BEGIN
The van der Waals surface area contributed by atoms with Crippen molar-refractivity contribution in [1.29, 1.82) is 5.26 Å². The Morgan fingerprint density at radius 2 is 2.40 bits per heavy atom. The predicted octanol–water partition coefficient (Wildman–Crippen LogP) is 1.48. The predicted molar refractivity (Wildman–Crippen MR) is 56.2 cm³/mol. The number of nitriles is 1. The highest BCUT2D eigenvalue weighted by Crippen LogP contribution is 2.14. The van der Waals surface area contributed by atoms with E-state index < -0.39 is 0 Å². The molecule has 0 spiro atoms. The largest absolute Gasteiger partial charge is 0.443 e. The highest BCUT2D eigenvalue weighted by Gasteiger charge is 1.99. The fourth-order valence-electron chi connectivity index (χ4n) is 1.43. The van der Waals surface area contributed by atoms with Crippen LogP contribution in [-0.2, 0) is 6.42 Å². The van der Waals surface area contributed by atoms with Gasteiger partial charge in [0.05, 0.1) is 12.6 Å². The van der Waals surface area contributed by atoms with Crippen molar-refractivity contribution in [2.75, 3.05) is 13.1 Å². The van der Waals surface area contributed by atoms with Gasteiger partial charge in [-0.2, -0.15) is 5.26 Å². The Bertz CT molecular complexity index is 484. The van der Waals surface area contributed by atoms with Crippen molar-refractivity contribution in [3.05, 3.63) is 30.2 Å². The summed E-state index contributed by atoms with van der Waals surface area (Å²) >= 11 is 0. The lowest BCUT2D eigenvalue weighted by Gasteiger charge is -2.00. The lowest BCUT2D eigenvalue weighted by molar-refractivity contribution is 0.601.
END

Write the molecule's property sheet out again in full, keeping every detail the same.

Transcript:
The van der Waals surface area contributed by atoms with Crippen molar-refractivity contribution in [1.29, 1.82) is 5.26 Å². The Morgan fingerprint density at radius 2 is 2.40 bits per heavy atom. The predicted octanol–water partition coefficient (Wildman–Crippen LogP) is 1.48. The predicted molar refractivity (Wildman–Crippen MR) is 56.2 cm³/mol. The number of nitriles is 1. The highest BCUT2D eigenvalue weighted by Crippen LogP contribution is 2.14. The van der Waals surface area contributed by atoms with E-state index < -0.39 is 0 Å². The molecule has 0 spiro atoms. The largest absolute Gasteiger partial charge is 0.443 e. The highest BCUT2D eigenvalue weighted by Gasteiger charge is 1.99. The fourth-order valence-electron chi connectivity index (χ4n) is 1.43. The van der Waals surface area contributed by atoms with Crippen LogP contribution in [-0.2, 0) is 6.42 Å². The van der Waals surface area contributed by atoms with Gasteiger partial charge in [0.05, 0.1) is 12.6 Å². The van der Waals surface area contributed by atoms with Crippen molar-refractivity contribution in [2.75, 3.05) is 13.1 Å². The van der Waals surface area contributed by atoms with Gasteiger partial charge in [-0.2, -0.15) is 5.26 Å². The Bertz CT molecular complexity index is 484. The van der Waals surface area contributed by atoms with Crippen molar-refractivity contribution in [3.05, 3.63) is 30.2 Å². The summed E-state index contributed by atoms with van der Waals surface area (Å²) >= 11 is 0. The lowest BCUT2D eigenvalue weighted by Gasteiger charge is -2.00. The lowest BCUT2D eigenvalue weighted by molar-refractivity contribution is 0.601.